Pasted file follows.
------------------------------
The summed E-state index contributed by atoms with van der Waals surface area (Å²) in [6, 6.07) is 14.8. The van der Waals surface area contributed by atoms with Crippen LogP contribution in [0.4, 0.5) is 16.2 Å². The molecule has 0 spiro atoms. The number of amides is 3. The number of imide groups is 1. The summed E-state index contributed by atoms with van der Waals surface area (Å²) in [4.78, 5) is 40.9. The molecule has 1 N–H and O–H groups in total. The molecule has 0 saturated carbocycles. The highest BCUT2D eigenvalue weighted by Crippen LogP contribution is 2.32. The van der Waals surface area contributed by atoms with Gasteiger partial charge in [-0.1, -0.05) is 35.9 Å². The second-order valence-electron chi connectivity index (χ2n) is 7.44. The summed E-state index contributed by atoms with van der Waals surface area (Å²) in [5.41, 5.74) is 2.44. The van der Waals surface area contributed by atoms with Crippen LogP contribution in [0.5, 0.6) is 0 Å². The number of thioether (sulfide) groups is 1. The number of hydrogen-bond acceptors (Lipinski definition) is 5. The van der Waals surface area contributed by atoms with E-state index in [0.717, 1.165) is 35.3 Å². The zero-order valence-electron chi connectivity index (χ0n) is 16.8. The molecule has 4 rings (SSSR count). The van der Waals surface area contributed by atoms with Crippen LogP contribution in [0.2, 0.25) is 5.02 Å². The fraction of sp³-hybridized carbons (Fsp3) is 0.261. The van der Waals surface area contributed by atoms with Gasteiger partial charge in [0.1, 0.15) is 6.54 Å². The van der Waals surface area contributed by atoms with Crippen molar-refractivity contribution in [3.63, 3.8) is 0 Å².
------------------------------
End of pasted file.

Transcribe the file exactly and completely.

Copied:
The summed E-state index contributed by atoms with van der Waals surface area (Å²) in [6, 6.07) is 14.8. The van der Waals surface area contributed by atoms with Crippen LogP contribution in [0.4, 0.5) is 16.2 Å². The molecule has 0 spiro atoms. The number of amides is 3. The number of imide groups is 1. The summed E-state index contributed by atoms with van der Waals surface area (Å²) in [4.78, 5) is 40.9. The molecule has 1 N–H and O–H groups in total. The molecule has 0 saturated carbocycles. The highest BCUT2D eigenvalue weighted by Crippen LogP contribution is 2.32. The van der Waals surface area contributed by atoms with Gasteiger partial charge in [-0.1, -0.05) is 35.9 Å². The second-order valence-electron chi connectivity index (χ2n) is 7.44. The summed E-state index contributed by atoms with van der Waals surface area (Å²) in [5.41, 5.74) is 2.44. The van der Waals surface area contributed by atoms with Crippen LogP contribution in [0.5, 0.6) is 0 Å². The number of thioether (sulfide) groups is 1. The number of hydrogen-bond acceptors (Lipinski definition) is 5. The van der Waals surface area contributed by atoms with E-state index in [0.717, 1.165) is 35.3 Å². The zero-order valence-electron chi connectivity index (χ0n) is 16.8. The molecule has 4 rings (SSSR count). The van der Waals surface area contributed by atoms with Crippen LogP contribution in [0.2, 0.25) is 5.02 Å². The fraction of sp³-hybridized carbons (Fsp3) is 0.261. The van der Waals surface area contributed by atoms with Gasteiger partial charge in [0.1, 0.15) is 6.54 Å². The van der Waals surface area contributed by atoms with Crippen molar-refractivity contribution in [3.63, 3.8) is 0 Å².